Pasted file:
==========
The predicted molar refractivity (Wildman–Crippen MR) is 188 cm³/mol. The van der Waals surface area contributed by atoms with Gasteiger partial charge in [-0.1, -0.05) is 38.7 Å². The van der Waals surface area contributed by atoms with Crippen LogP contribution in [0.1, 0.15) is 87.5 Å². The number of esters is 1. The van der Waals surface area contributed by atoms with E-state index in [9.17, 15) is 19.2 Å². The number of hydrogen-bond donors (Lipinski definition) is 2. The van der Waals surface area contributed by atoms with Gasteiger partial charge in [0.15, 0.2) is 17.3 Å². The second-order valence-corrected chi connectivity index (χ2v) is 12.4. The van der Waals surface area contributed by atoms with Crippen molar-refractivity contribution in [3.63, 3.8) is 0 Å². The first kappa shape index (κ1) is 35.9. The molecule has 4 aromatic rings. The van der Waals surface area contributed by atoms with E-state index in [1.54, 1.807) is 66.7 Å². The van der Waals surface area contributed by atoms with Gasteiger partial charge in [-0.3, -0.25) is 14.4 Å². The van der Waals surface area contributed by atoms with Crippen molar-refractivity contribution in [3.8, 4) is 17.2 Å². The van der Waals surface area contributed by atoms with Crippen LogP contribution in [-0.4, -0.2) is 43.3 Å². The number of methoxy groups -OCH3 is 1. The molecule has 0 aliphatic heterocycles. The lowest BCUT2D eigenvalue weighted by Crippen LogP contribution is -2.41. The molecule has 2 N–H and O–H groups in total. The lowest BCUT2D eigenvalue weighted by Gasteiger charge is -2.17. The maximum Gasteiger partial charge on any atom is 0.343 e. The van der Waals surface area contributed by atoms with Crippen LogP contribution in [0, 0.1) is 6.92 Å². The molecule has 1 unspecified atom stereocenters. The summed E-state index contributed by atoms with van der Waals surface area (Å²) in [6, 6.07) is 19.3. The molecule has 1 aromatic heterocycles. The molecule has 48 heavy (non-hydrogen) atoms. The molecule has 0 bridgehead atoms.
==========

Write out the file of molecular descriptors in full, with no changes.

The predicted molar refractivity (Wildman–Crippen MR) is 188 cm³/mol. The van der Waals surface area contributed by atoms with Gasteiger partial charge in [-0.1, -0.05) is 38.7 Å². The van der Waals surface area contributed by atoms with Crippen LogP contribution in [0.1, 0.15) is 87.5 Å². The number of esters is 1. The van der Waals surface area contributed by atoms with E-state index in [9.17, 15) is 19.2 Å². The number of hydrogen-bond donors (Lipinski definition) is 2. The van der Waals surface area contributed by atoms with Gasteiger partial charge in [0.15, 0.2) is 17.3 Å². The second-order valence-corrected chi connectivity index (χ2v) is 12.4. The van der Waals surface area contributed by atoms with Crippen molar-refractivity contribution in [3.63, 3.8) is 0 Å². The first kappa shape index (κ1) is 35.9. The molecule has 4 aromatic rings. The van der Waals surface area contributed by atoms with E-state index in [1.54, 1.807) is 66.7 Å². The van der Waals surface area contributed by atoms with Gasteiger partial charge in [-0.3, -0.25) is 14.4 Å². The van der Waals surface area contributed by atoms with Crippen molar-refractivity contribution in [3.8, 4) is 17.2 Å². The van der Waals surface area contributed by atoms with Crippen LogP contribution in [-0.4, -0.2) is 43.3 Å². The number of methoxy groups -OCH3 is 1. The molecule has 0 aliphatic heterocycles. The lowest BCUT2D eigenvalue weighted by Crippen LogP contribution is -2.41. The molecule has 2 N–H and O–H groups in total. The lowest BCUT2D eigenvalue weighted by Gasteiger charge is -2.17. The maximum Gasteiger partial charge on any atom is 0.343 e. The van der Waals surface area contributed by atoms with Crippen LogP contribution in [0, 0.1) is 6.92 Å². The molecule has 1 unspecified atom stereocenters. The summed E-state index contributed by atoms with van der Waals surface area (Å²) in [6, 6.07) is 19.3. The molecule has 1 aromatic heterocycles. The molecule has 48 heavy (non-hydrogen) atoms. The molecule has 0 bridgehead atoms.